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Executive Summary
INS Organizational Charts
List of Acronyms

I. Introduction

  1. Allegations
    1. Themes of the allegations
    2. Specific allegations that emerged in late spring and early summer 1996
  2. Description of OIG investigation
  3. Organization of the report
  4. INS structure and management
    1. Introduction
    2. Structure of INS
    3. The 1994 reorganization and key management personnel
    4. Commissioner Meissner's priority management system
  5. Naturalization procedures
    1. The application
      1. Who can apply-prerequisites
      2. Application and fees
    2. Processing within INS
      1. Initial processing
          (1) Receipt
          (2) A-files
          (3) Data-entry, File Transfer Requests, and scheduling of interviews
      2. Interviews and adjudications
      3. The oath ceremony

II. The Implementation of CUSA: an Overview

  1. A summary of the design of CUSA
    1. Commissioner Meissner's FY 1995 naturalization priority
    2. The surge in naturalization applications
      1. Factors that contributed to the surge in applications
    3. Commissioner Meissner's realization that the naturalization program was severely backlogged
    4. INS' attempt to address the backlog by reengineering the naturalization process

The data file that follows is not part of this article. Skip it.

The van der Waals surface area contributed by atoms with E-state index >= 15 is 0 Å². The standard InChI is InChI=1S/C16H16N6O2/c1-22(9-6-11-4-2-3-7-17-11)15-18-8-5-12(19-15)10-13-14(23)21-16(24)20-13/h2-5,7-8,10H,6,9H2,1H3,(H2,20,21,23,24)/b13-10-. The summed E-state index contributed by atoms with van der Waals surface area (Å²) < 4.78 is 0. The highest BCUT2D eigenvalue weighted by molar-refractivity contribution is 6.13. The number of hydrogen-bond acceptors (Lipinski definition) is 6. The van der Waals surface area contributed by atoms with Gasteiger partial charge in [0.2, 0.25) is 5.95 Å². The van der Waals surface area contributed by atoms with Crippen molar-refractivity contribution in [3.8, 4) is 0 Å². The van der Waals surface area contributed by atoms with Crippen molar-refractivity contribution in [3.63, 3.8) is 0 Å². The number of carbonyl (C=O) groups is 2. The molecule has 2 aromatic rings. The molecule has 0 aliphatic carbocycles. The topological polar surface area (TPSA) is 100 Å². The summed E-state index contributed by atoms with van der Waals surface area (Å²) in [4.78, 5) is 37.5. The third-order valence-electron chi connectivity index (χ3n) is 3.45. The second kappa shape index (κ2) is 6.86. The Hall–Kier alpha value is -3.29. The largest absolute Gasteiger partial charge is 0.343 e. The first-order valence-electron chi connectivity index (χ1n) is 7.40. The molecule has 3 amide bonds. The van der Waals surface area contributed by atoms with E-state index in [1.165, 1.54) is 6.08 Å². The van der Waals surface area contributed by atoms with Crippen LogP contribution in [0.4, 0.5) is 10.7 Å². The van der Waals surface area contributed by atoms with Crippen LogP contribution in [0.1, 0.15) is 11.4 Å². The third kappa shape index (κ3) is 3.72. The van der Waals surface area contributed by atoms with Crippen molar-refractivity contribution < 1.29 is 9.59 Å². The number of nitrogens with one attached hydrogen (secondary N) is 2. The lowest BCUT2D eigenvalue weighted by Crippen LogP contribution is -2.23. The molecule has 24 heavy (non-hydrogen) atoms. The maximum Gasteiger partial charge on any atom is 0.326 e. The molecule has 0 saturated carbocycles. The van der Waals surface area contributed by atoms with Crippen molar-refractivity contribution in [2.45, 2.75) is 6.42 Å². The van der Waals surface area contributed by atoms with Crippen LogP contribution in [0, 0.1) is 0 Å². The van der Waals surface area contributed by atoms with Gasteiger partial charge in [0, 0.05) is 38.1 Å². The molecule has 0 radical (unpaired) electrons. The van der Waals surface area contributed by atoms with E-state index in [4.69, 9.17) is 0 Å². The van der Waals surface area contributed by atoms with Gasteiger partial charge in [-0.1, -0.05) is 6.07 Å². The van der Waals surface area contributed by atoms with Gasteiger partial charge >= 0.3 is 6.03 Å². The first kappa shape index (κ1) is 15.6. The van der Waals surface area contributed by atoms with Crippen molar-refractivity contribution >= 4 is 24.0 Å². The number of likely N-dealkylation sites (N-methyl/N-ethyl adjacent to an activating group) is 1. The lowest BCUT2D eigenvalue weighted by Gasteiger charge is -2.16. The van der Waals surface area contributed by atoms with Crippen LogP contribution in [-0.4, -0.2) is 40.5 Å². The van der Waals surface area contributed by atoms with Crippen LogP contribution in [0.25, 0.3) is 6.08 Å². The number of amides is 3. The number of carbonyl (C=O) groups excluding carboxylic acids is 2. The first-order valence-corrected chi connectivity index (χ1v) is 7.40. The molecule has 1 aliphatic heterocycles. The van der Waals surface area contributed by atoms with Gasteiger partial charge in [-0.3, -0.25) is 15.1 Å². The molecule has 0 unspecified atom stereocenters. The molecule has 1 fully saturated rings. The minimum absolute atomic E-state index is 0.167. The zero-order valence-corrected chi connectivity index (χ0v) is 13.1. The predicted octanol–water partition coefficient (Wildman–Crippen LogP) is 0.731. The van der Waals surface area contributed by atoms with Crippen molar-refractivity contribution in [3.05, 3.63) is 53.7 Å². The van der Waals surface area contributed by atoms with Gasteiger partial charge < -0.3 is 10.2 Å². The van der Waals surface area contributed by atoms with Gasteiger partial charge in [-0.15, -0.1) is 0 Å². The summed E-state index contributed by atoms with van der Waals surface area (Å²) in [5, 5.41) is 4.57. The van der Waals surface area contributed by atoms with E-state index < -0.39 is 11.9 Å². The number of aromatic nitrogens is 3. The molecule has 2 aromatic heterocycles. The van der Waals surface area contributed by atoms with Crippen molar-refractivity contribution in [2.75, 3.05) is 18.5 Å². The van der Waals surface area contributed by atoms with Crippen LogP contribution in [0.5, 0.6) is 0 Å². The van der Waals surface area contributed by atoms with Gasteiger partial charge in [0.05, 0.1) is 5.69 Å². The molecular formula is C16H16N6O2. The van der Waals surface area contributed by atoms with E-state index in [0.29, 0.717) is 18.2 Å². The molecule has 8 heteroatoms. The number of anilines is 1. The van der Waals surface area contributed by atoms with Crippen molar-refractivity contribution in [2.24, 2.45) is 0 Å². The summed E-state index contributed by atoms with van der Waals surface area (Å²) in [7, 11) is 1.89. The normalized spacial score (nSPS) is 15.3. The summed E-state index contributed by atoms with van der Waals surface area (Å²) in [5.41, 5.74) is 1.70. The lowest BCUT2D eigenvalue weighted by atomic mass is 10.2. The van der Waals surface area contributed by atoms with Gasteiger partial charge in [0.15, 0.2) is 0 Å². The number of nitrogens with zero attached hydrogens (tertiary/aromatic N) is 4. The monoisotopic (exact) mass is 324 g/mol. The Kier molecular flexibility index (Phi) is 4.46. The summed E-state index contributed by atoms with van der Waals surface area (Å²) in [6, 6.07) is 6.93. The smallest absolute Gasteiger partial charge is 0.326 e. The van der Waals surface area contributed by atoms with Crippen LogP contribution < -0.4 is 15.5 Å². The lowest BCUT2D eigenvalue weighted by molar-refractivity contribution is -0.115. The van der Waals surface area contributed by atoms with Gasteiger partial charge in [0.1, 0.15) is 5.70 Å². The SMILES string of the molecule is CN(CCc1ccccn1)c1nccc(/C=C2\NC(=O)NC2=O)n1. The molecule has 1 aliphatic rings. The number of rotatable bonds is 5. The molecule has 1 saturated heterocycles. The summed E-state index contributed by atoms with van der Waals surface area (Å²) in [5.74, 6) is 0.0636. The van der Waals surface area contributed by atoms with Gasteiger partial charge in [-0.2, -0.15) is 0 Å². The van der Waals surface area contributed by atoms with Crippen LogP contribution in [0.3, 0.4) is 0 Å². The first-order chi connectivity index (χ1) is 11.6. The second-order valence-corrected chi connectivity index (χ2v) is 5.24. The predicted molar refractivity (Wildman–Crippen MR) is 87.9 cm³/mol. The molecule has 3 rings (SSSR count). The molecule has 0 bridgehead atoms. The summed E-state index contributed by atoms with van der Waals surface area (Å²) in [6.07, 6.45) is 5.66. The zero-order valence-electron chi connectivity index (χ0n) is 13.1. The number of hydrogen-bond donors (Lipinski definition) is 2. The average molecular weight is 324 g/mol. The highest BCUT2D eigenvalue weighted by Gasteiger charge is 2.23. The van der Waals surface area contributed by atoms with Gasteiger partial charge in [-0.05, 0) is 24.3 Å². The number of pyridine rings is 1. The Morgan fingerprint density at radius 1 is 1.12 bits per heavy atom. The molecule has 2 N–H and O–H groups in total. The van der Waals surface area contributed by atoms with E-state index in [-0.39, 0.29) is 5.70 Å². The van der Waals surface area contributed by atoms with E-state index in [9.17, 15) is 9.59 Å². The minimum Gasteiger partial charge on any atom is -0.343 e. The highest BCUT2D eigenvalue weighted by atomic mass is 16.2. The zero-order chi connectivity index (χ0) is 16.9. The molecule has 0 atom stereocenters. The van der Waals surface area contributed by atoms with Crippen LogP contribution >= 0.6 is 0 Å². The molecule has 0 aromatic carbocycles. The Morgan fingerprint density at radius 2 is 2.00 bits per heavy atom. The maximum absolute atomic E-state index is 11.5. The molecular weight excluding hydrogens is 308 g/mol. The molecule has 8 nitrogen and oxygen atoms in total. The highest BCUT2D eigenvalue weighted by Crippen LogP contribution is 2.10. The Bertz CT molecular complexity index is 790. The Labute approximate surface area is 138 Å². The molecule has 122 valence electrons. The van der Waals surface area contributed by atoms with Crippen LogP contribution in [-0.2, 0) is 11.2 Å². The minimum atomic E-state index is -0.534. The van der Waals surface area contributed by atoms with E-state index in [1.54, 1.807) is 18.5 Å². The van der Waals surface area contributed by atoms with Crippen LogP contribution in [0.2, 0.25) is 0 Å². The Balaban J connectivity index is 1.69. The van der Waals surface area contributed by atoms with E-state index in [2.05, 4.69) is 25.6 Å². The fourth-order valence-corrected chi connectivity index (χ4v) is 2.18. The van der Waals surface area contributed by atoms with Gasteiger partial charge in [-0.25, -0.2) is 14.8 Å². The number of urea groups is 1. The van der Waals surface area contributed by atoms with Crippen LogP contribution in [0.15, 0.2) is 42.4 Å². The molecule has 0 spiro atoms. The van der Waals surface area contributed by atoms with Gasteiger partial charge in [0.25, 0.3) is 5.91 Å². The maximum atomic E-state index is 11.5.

1. Working with PRC, Inc.
      2. The addition of David Rosenberg to the naturalization initiative
    5. CUSA announced and production becomes the priority
    6. Two congressional allegations relating to the planning of CUSA
      1. The selection of the Key City Districts
      2. Soliciting naturalization applicants
  2. The means of production
    1. Staffing CUSA
      1. Staffing numbers and the focus on officer numbers
      2. New officers given limited training
          (1) Congressional allegations concerning compromised background checks of CUSA hires
    2. CUSA techniques for the processing of applications
      1. INS relied on a computer system that it knew needed to be replaced
          (1) Background on data systems
          (2) Problems with INS' data systems before and during CUSA
      2. Data-entry projects: Naturalization Data Entry Center
      3. Direct Mail
          (1) Origins of Direct Mail
          (2) Direct Mail for N-400s
    3. INS' partnerships with community-based organizations
  3. Production pressures during CUSA
    1. The original goal and the delays in implementation
    2. Adherence to the goal despite difficulties in reaching it